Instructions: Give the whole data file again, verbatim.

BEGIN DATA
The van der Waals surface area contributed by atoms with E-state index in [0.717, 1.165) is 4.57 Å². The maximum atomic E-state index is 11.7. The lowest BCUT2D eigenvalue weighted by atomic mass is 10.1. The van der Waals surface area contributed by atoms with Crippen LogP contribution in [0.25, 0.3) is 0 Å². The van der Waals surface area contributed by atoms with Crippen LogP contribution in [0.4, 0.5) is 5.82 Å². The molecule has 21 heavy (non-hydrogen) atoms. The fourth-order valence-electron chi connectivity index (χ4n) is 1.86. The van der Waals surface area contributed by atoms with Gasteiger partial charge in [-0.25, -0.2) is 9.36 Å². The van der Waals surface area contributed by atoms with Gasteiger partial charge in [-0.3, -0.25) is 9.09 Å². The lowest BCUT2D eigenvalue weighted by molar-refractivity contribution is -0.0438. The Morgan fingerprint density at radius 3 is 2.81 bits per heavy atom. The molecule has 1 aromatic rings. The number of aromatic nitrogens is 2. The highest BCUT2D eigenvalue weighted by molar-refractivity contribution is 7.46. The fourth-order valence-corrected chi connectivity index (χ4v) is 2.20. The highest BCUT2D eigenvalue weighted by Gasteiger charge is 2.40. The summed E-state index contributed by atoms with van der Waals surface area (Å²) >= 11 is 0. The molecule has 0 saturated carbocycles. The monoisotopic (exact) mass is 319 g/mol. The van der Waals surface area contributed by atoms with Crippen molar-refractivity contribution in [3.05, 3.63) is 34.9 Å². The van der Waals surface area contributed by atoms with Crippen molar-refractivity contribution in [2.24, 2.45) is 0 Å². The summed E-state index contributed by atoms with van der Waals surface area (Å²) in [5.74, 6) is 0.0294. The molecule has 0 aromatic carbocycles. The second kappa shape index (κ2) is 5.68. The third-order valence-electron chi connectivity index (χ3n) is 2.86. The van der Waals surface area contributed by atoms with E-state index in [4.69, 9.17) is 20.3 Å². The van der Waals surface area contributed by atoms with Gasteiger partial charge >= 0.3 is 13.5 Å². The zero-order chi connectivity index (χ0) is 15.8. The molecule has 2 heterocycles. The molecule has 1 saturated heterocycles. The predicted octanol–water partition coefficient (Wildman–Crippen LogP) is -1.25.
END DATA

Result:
The van der Waals surface area contributed by atoms with E-state index in [0.717, 1.165) is 4.57 Å². The maximum atomic E-state index is 11.7. The lowest BCUT2D eigenvalue weighted by atomic mass is 10.1. The van der Waals surface area contributed by atoms with Crippen LogP contribution in [0.25, 0.3) is 0 Å². The van der Waals surface area contributed by atoms with Crippen LogP contribution in [0.4, 0.5) is 5.82 Å². The molecule has 21 heavy (non-hydrogen) atoms. The fourth-order valence-electron chi connectivity index (χ4n) is 1.86. The van der Waals surface area contributed by atoms with Gasteiger partial charge in [-0.25, -0.2) is 9.36 Å². The van der Waals surface area contributed by atoms with Gasteiger partial charge in [-0.3, -0.25) is 9.09 Å². The lowest BCUT2D eigenvalue weighted by molar-refractivity contribution is -0.0438. The Morgan fingerprint density at radius 3 is 2.81 bits per heavy atom. The molecule has 1 aromatic rings. The number of aromatic nitrogens is 2. The highest BCUT2D eigenvalue weighted by molar-refractivity contribution is 7.46. The fourth-order valence-corrected chi connectivity index (χ4v) is 2.20. The highest BCUT2D eigenvalue weighted by Gasteiger charge is 2.40. The summed E-state index contributed by atoms with van der Waals surface area (Å²) >= 11 is 0. The molecule has 0 saturated carbocycles. The monoisotopic (exact) mass is 319 g/mol. The van der Waals surface area contributed by atoms with Crippen molar-refractivity contribution in [3.05, 3.63) is 34.9 Å². The van der Waals surface area contributed by atoms with Crippen molar-refractivity contribution in [2.24, 2.45) is 0 Å². The summed E-state index contributed by atoms with van der Waals surface area (Å²) in [5.74, 6) is 0.0294. The molecule has 0 aromatic carbocycles. The second kappa shape index (κ2) is 5.68. The third-order valence-electron chi connectivity index (χ3n) is 2.86. The van der Waals surface area contributed by atoms with E-state index in [4.69, 9.17) is 20.3 Å². The van der Waals surface area contributed by atoms with Gasteiger partial charge >= 0.3 is 13.5 Å². The zero-order chi connectivity index (χ0) is 15.8. The molecule has 2 heterocycles. The molecule has 1 saturated heterocycles. The predicted octanol–water partition coefficient (Wildman–Crippen LogP) is -1.25.